75. My Happy Family (2017)

best

8.3

Country

France, Georgia, Germany

Director

Female director, Nana Ekvtimishvili

Actors

Berta Khapava, Dimitri Oragvelidze, Giorgi Khurtsilava, Giorgi Tabidze

Moods

Character-driven, Discussion-sparking, Dramatic

This movie is a dramatic masterpiece and a tribute to loving middle-aged women everywhere. It is unparalleled in the way it portrays its characters and the subtlety with which it tells their stories. The events are centered around a 52-year-old Georgian woman who decides to leave her family home and live alone without much of a notice. She trades chaos and domestic disputes for solitude, and the prospect of sad old age for an opportunity to build a new life for herself. In other words, she trades being the secondary character to her mother, husband, and children, to being the hero of her own story. A genuine and beautiful film. If like me you grew up with a mother who sacrificed everything for you, this will hit very close to home.

76. The Bleeding Edge

8.3

Country

Australia, United States of America

Director

Kirby Dick

Actors

Angie Firmalino, Kirby Dick

Moods

Depressing, Discussion-sparking, Sunday

The 400 billion (!) dollar industry of medical devices is director Kirby Dick’s latest fascination (Oscar winner Twist of Faith, Oscar nominated The Invisible War). This is one of those documentaries that will raise your awareness about a topic from 0 to I-should-do-something, as the number of victims and the negative impacts these devices are having are astounding. Of course, just like with any other careless American industries, greed, money, and lobbying are the culprits. This is an important watch that will probably come in very handy when you or a close one needs a medical device.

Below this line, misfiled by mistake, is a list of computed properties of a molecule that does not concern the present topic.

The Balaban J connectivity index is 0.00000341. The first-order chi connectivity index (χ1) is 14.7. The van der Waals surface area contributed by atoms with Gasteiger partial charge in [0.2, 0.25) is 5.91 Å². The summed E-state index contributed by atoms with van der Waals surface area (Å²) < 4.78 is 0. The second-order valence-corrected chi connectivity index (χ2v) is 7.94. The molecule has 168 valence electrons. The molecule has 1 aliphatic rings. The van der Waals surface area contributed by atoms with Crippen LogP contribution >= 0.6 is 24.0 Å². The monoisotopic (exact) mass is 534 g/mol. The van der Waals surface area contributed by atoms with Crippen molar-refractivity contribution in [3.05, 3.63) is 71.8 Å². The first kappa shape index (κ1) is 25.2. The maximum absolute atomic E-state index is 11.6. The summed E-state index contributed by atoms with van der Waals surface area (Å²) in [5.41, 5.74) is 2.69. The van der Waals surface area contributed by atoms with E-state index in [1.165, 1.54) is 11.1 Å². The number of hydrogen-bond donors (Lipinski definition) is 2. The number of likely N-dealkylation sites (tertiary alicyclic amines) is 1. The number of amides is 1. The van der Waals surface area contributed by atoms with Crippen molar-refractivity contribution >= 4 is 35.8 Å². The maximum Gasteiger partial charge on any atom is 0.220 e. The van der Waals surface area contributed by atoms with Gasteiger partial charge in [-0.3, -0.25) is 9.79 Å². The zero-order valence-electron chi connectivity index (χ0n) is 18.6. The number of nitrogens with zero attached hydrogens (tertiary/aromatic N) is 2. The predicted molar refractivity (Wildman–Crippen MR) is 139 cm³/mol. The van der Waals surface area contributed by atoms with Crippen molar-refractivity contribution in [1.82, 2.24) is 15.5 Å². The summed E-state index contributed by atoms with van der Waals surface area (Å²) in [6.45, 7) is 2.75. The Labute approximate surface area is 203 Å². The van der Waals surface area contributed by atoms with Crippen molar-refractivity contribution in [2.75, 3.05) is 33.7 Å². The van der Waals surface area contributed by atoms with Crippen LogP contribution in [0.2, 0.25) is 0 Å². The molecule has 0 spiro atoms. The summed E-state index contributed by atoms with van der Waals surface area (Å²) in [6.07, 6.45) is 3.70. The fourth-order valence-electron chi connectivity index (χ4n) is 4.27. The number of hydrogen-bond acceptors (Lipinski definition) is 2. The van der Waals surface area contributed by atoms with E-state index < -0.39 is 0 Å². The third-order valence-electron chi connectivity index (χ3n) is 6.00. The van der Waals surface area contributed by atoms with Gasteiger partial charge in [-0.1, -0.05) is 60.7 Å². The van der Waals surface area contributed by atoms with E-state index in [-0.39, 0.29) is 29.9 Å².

77. 303 (2018)

best

8.3

Country

Germany

Director

Hans Weingartner

Actors

Anton Spieker, Arndt Schwering-Sohnrey, Caroline Erikson, Hannah Schröder

Moods

Discussion-sparking, Easy, Feel-Good

A sweet and romantic German movie about two Berliners who meet randomly and go on a road trip to the south of Europe. It might seem like a silly premise but it’s actually a philosophical movie, one that feels very realistic. The two characters debate human nature, politics, relationships, etc; almost throughout their trip. And they’re played by excellent newcomers who ooze charisma and make the question of what will happen between them incredibly thrilling.

78. Whisper of the Heart (1995)

best

8.3

Country

Japan

Director

Yoshifumi Kondô, Yoshifumi Kondou

Actors

Issey Takahashi, Kazuo Takahashi, Keiju Kobayashi, Maiko Kayama

Moods

Feel-Good, Lighthearted, Romantic